Bulgarian MPs with former spy links banned from key posts



SOFIA - The Bulgarian parliament voted on Wednesday to ban deputies with former links to the communist-era secret services from key posts in the legislature.
Under the new regulations, anyone who worked for or collaborated with the secret services will not be allowed to serve as parliamentary speaker, deputy speaker or head of a parliamentary committee.
These deputies will also be barred from joining any Bulgarian delegations travelling abroad.



A total of 146 lawmakers supported the ban while 32 deputies, mainly from the Socialist and Turkish minority MRF parties, rejected it for "not complying with the constitution."
According to a parliamentary committee in charge of opening secret services archives, nine lawmakers in the newly formed parliament -- five from the MRF and four from the centre-right GERB party, which won the July 5 election -- collaborated with the notorious Darzhavna Sigurnost.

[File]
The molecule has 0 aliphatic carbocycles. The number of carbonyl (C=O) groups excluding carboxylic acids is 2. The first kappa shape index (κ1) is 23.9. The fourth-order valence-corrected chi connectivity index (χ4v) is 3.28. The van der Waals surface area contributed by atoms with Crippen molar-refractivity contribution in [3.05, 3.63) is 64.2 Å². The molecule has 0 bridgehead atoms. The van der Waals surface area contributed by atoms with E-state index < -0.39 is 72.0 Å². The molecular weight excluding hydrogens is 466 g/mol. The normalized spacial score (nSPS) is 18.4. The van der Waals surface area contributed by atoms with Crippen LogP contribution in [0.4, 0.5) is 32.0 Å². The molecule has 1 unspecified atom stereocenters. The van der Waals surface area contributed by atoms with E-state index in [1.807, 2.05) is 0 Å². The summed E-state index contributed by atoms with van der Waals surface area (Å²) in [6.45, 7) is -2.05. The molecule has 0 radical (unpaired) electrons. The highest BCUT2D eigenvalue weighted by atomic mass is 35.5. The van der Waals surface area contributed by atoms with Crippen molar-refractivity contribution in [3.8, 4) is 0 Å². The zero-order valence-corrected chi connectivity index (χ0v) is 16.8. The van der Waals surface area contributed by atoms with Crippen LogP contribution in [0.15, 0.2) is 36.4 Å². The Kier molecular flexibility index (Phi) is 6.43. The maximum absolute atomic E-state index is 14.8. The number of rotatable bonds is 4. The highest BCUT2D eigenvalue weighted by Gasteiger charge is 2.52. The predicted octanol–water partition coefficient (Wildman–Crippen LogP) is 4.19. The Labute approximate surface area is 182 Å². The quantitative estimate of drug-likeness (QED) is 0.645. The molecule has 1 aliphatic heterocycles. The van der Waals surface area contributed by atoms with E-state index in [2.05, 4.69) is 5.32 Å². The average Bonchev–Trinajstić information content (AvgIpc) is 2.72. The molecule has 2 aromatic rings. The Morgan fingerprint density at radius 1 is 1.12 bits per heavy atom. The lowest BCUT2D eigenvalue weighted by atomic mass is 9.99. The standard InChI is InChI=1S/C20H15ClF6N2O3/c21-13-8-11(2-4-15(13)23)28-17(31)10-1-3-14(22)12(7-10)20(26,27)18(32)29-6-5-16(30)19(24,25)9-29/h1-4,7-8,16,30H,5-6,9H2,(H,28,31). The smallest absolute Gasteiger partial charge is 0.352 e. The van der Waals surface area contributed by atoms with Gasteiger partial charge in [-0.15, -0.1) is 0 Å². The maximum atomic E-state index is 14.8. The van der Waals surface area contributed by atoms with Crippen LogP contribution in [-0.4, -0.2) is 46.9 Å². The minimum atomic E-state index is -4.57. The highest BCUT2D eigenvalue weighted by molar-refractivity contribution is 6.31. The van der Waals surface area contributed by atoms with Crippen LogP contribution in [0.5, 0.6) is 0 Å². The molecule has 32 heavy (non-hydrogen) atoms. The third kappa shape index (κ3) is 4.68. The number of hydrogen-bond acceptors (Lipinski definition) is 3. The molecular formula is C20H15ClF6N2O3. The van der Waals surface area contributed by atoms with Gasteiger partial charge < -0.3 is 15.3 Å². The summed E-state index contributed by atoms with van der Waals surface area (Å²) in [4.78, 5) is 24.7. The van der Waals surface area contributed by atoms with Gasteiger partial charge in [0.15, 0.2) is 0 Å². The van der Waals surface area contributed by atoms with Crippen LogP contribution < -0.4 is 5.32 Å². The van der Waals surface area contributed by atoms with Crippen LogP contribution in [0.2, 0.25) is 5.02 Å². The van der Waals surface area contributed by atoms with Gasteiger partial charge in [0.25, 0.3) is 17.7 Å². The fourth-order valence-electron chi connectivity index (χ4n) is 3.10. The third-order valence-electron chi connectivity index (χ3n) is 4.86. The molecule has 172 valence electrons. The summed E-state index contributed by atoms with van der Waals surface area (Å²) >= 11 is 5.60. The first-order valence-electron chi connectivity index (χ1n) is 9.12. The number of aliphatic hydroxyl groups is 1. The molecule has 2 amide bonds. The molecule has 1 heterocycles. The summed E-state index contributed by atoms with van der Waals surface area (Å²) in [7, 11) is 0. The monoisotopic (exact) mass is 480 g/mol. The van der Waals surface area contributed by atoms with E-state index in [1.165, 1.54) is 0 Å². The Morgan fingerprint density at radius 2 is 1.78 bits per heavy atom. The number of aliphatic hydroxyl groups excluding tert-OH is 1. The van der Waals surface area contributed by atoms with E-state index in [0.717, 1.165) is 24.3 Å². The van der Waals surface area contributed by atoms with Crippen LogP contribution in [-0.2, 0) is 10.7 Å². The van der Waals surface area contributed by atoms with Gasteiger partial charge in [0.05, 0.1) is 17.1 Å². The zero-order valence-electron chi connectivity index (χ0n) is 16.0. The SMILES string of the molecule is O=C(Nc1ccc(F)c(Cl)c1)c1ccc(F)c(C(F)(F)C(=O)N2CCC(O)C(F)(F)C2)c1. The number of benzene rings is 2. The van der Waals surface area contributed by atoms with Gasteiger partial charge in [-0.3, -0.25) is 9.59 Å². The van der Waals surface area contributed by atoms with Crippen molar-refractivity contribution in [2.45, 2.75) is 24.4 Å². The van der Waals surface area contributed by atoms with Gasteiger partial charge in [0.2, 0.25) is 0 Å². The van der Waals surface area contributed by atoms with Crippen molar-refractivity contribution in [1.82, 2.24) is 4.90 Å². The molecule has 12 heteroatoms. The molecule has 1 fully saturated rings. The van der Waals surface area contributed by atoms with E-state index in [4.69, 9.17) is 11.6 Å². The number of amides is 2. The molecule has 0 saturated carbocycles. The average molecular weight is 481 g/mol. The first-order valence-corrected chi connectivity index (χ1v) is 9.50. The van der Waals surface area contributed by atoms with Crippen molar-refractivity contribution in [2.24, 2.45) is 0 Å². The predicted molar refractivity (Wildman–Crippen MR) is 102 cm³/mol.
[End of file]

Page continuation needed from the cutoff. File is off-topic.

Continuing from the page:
Bulgaria, one of Moscow's most faithful Soviet-era satellites, passed a series of laws after 1989 calling for the names of public figures who worked for the secret services before their dissolution in 1991 to be published on the Internet.
But the laws did not recommend any legal consequences.
Meanwhile, a 1992 attempt to ban former agents from taking up top jobs at Bulgaria's Academy of Science and in universities was annulled by the constitutional court in 1995 as "discriminatory."
According to lists published by the parliamentary committee examining the archives, one in six government members in the country's post-communist governments was an agent or collaborator of the secret services.
President Georgy Parvanov was also listed as a collaborator, a claim he has denied.
The committee also made public Wednesday the names of 26 high-ranking central bank officials, including three governors, who had collaborated with the services.
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Thursday, July 23rd 2009
AFP
           


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